How did this happen? The regulation-writing procedure at the IRS is so arcane that average people, including most public interest groups, have no idea when a regulation has been proposed or what it means once it is written. This regulatory language leaves banks off the hook; they practice a kind of “don’t ask, don’t tell” policy with respect to the W-8 forms. So how can the IRS go after violators if the banks don’t bother to collect and verify the proper information? Nobody at the IRS knows where or how to look for them.

AI: Especially if they only have a fraction of the agents they need to do it.

Jack Blum: That’s another problem. The main problem, however, is that the entire structure of the tax enforcement system is based on the premise that what’s important appears on your tax return. You fill out a paper or electronic return and file it with the IRS, where agents run it through some number-crunching machine so that they’ll be able to say, “Aha! Your deductions are out of line with your income; we’re auditing you.” And then you have to justify your deductions to the auditor. But in the world we’re talking about, what’s important isn’t on your return.

The second part of the tax enforcement process comes when the agent has looked at your receipts, finds the bogus ones, recalculates the return and sends you a bill. You can then challenge or appeal it. The problem with offshore forms of tax evasion is that, if it isn’t on the return to start with—even if the agent has found out about a hidden account in the Cayman Islands—how does he reconstruct the return in order to create a bill? He can demand information, but he won’t often get it. The most he can usually do is penalize the person for not having reported the account. The IRS can threaten criminal prosecution, but there are both legal and practical limitations to that. The system simply isn’t set up to catch people enmeshed in corporate enterprises who have a big offshore stash that they haven’t reported.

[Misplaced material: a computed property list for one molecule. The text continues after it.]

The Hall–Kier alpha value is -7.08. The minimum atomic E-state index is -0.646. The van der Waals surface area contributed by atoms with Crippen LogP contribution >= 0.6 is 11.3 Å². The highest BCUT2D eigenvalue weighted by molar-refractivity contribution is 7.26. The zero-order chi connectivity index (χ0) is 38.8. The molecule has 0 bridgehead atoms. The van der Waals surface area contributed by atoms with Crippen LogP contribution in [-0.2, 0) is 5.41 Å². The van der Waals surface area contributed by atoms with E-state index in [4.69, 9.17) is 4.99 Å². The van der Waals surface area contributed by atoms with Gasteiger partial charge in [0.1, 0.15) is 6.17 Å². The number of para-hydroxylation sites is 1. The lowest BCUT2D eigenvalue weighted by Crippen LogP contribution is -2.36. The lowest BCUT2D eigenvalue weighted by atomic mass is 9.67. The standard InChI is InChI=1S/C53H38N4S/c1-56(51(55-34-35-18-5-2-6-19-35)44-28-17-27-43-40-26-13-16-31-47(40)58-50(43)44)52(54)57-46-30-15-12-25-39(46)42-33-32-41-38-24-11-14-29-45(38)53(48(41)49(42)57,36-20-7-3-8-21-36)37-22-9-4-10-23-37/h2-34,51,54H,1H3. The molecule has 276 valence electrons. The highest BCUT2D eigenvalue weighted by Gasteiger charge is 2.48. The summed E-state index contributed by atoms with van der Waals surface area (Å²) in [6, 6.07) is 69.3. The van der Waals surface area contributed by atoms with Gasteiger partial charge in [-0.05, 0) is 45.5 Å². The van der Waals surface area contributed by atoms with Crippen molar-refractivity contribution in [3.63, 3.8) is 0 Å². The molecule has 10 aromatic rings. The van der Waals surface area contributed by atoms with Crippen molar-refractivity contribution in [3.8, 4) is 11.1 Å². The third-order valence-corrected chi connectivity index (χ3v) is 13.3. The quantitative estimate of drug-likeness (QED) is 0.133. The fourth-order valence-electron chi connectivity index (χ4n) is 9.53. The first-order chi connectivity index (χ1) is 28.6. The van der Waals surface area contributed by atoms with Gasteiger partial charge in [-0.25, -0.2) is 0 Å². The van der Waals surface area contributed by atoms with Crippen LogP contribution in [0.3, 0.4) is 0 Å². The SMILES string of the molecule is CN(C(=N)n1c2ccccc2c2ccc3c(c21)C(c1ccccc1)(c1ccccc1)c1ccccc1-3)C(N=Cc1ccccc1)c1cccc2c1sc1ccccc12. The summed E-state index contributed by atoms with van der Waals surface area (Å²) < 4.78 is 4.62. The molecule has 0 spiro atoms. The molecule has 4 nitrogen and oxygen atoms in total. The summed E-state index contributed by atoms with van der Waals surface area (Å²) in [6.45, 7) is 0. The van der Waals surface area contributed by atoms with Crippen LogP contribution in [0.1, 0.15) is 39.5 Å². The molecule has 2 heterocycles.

AI: Can it be set up differently, set up better?

Jack Blum: In theory, yes. In practice, it is extremely difficult. Let’s start with the obvious: The banks now operate seamlessly on a global scale. This was not always the case, so again we need to fill in a little more of the history here.

In 1978, a Citibank trader was busted in Brussels for trading currencies, which at the time was tightly regulated. Each state said, in essence, you can only trade our currency within our borders, and each bank was required to balance its books at the end of each trading day so they couldn’t get into long-term exposure in a particular currency. This guy in Brussels broke all the rules in the book. When the cops came, he said the trades were in the Bahamas. They said, “That’s nonsense! You’re here, the records are here, and you’re just mailing them to the Bahamas where they’re posted weeks later.” So they began the prosecution, but in the middle of it Citibank’s worldwide computer went up, and suddenly all the transactions could be booked in the Bahamas concurrently. That ended the prosecution. Nowadays, obviously, all banks have central computers and accounting systems and it makes no difference where a trader operates. It is now impossible to apply national rules to commercial entities that can move accounts and processes around the world at will, and in mere seconds.

AI: Does that mean that the first principle of any solution is that it has to be international?

Jack Blum: It either has to be international, which is very hard, or you have to tell your financial institutions that they can’t operate through offshore subsidiaries off-balance-sheet, and that everything they do within your borders is subject to regulation. You have to be able to say to businessmen and bankers that they can’t do business in countries that reject American regulators. Needless to say, even in the present environment, this is impractical.

Our real issue, it seems to me, is that we refuse to see the problem as a systemic one. Every scandal, every scam, is interpreted as a one-off, an outlier, just the occasional bad apple we can’t do anything about. But when you begin to talk about the underlying instability and the problems that go with them, no one wants to hear it because it interferes with their vision of globalized whatever. So we’re stuck: For purposes of regulation and taxation, national sovereignty is sacred, but for purposes of business operations, banks and corporations are globally seamless.

AI: Sounds like a formula for ultimate regulatory arbitrage.